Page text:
Friday 3 February 2012

I didn't go to film school...

Let's get the shameful confession out of the way first. I didn't go to film school. So what? you ask. The issue came up recently in a reported comment, supposedly made by Terry Gilliam: "Film school is for fools." He did say:
Live and learn how to make films. I didn’t go to film school. I just watched movies in the cinemas. And probably my greater education was actually making films, so that’s all I would ever say: watch movies, get a camera, make a movie. And if you do it enough times, eventually you start learning how films are made. 
George Lucas went to film school, and he's done okay. Mind you, James Cameron didn't, and his movies out-gross, well, everybody's. Martin Scorsese went to film school. Stanley Kubrick, Frank Capra, Bernardo Bertolucci, Quentin Tarantino, and Alfred Hitchcock did not.

David Mamet didn't go to film school, either. He wrote copy for a girlie magazine instead, learning to combine words with pictures.
I would be given "the blues," blue-and-grey first runs of what would later be glorious color spreads of the said naked women, and I would tack them on the cork-lined walls, and I would strive to have fantasies about them. For it was all a fiction, all that stuff; their names were made-up, their biographies, their likes and peeves. It was whole cloth, like the letters to the editor. Someone made it up, and that year, that was my job.
   I think my personal best was "Katya with her pants down"; and there was also "Anna is a palindrome," but I'm not sure if that was mine.
                                                David Mamet, Make-Believe Town, 1996
The regular reader will have observed I'm fond of David Mamet, partly for the truth of this observation of his:
Working as a screenwriter, I always thought that 'Film is a collaborative business' only constituted half of the actual phrase. From a screenwriter's point-of-view, the correct rendering should be 'Film is a collaborative business: bend over.'
But that's a digression.

Not only did he not go there, but Mamet questions the value of anyone going to film school.
Of what use is this graduate film diploma, then? As evidence of the bona fides of the applicant. For someone capable of putting up with X years of the nonsense of school would be odds-on willing to submit to the sit-down-and-shut-up rigors of the bureaucratic environment.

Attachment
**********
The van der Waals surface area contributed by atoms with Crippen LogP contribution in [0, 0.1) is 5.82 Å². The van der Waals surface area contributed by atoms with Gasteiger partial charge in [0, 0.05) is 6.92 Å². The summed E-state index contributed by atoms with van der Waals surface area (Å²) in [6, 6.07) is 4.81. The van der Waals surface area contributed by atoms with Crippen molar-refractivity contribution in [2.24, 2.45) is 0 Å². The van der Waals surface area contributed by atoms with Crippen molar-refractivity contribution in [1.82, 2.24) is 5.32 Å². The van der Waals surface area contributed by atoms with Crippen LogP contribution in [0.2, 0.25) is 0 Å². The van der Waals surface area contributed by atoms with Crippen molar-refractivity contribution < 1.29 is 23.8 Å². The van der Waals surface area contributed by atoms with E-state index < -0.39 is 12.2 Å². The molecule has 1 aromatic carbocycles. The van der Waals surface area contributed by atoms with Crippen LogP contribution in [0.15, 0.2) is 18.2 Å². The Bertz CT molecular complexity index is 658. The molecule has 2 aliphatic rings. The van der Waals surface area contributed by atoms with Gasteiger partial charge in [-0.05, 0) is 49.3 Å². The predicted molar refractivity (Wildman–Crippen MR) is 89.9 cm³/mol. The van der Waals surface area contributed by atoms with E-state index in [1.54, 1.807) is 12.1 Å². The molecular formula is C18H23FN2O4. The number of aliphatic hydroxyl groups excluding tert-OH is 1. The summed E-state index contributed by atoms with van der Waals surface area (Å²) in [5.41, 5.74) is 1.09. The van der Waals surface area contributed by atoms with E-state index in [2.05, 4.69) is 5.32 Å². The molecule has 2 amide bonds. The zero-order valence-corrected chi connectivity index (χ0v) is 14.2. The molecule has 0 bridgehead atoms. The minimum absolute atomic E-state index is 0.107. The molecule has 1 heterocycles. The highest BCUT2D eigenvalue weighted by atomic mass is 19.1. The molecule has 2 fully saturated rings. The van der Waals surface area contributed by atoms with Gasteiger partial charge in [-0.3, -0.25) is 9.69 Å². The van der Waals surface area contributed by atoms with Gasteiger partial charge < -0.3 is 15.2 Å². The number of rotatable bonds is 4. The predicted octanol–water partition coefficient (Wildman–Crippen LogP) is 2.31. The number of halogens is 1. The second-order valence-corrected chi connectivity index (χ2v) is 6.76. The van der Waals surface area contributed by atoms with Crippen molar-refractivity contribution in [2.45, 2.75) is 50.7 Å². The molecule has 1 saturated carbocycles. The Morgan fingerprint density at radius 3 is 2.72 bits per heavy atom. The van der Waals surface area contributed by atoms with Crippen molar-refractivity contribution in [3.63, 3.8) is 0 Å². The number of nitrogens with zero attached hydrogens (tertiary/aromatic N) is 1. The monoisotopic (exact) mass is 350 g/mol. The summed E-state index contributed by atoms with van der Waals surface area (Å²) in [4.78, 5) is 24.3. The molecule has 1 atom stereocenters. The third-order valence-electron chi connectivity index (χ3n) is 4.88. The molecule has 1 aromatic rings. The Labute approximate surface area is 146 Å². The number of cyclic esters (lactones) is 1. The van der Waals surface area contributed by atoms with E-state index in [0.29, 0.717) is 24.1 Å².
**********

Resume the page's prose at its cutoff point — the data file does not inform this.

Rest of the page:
David Mamet, Bambi vs. Godzilla, 2008
Robert Rodriguez, director of Sin City, Spy Kids, El Mariachi and a bunch others, has this advice about film school.
If you want to be a filmmaker and you can’t afford film school, know that you don’t really learn anything in film school anyway. They can never teach you how to tell a story, or all you’ll do is tell stories like everyone else. You learn to tell stories by telling stories. And you want to learn your own way of doing things.        
                         — Robert Rodriguez, Rebel without a Crew,1996
Werner Herzog has been quite vocal in arguing against film school. 
You don't need to go to film school. You can learn the technical things in less than a week. All the rest you can learn by traveling on foot. You have to have fundamental experiences in life, like solitude. You have to experience it to know what it means.
I asked Brian McDonald what he thought about the line: "Film school is for fools."
That sounds kinda harsh. But there is something weird about film school. None of the old masters of film went to film school because such a thing did not exist. For example, Alfred Hitchcock, Frank Capra, John Ford, John Huston, Billy Wilder, Howard Hawks, George Cukor, William Wellman, William Wyler, David Lean, Victor Fleming, George Stevens, Charlie Chaplin, Leo McCarey, Elia Kazan, Orson Wells, King Vidor, and Raoul Walsh never went to film school. Those are all directors, but I could list as many screenwriters, editors, and other crafts people who did not get their film education in schools. 
   I didn’t go. Many of my friends who did go say they felt it was a waste of time in most respects. There are often some basic storytelling concepts they are either not taught or not taught well. I think basic skills of communication are sometimes seen as pedestrian in academic circles, so they favor the avant-garde.
   I’m not telling anyone not to go the film school, but to understand that your school may not be making you familiar with all the things that might help you become an effective communicator in the film medium. It will still be your job to seek those things out. Storytelling is not something you can ever fully master. To be good at it you have to have a ravenous appetite for information about your craft.
For every case against, there will always be one for. In this instance, it comes in the form of a book from Steve BomanFilm School: The True Story of a Midwestern Family Man Who Went to the World's Most Famous Film School, Fell Flat on His Face, Had a Stroke, and Sold a Television Series to CBS. 

You can read a review of that book by Jonathon Zimmerman (who himself went to film school and has things to say on the subject) in the Los Angeles Review of Books.


Anonymous said...

When I visited the set of "Galaxy of Terror," for which I did the (awful) poster in my first year out of art school, my host said "welcome to the Roger Corman film school."

What he meant was that everybody involved was young and essentially unpaid.

So maybe Cameron went, in a way, to film school.

Henry Sheppard said...

I agree about the quality of the poster ( The Roger Corman film school has nothing to do with age or salary, it's the pick-up-a-camera-and-get-on-with-it approach that Roger himself applied in learning the job. Read his book: "How I Made A Hundred Movies In Hollywood And Never Lost A Dime." That's an education of another kind.